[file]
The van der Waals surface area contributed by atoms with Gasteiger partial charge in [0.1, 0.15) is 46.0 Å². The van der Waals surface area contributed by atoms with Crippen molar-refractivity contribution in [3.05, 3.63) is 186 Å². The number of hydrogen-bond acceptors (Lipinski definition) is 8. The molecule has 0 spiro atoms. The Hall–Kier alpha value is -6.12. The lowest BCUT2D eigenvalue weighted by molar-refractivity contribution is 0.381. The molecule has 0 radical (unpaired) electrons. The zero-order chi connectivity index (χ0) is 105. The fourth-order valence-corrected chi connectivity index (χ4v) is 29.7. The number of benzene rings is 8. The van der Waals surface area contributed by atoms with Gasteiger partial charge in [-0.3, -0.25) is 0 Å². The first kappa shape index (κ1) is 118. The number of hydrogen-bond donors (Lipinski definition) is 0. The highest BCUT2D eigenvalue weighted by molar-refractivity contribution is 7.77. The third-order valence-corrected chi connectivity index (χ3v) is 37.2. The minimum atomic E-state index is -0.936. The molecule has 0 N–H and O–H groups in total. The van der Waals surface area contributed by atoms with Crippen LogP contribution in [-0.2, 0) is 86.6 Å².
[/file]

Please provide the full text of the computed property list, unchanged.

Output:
The van der Waals surface area contributed by atoms with Gasteiger partial charge in [0.1, 0.15) is 46.0 Å². The van der Waals surface area contributed by atoms with Crippen molar-refractivity contribution in [3.05, 3.63) is 186 Å². The number of hydrogen-bond acceptors (Lipinski definition) is 8. The molecule has 0 spiro atoms. The Hall–Kier alpha value is -6.12. The lowest BCUT2D eigenvalue weighted by molar-refractivity contribution is 0.381. The molecule has 0 radical (unpaired) electrons. The zero-order chi connectivity index (χ0) is 105. The fourth-order valence-corrected chi connectivity index (χ4v) is 29.7. The number of benzene rings is 8. The van der Waals surface area contributed by atoms with Gasteiger partial charge in [-0.3, -0.25) is 0 Å². The first kappa shape index (κ1) is 118. The number of hydrogen-bond donors (Lipinski definition) is 0. The highest BCUT2D eigenvalue weighted by molar-refractivity contribution is 7.77. The third-order valence-corrected chi connectivity index (χ3v) is 37.2. The minimum atomic E-state index is -0.936. The molecule has 0 N–H and O–H groups in total. The van der Waals surface area contributed by atoms with Crippen LogP contribution in [-0.2, 0) is 86.6 Å².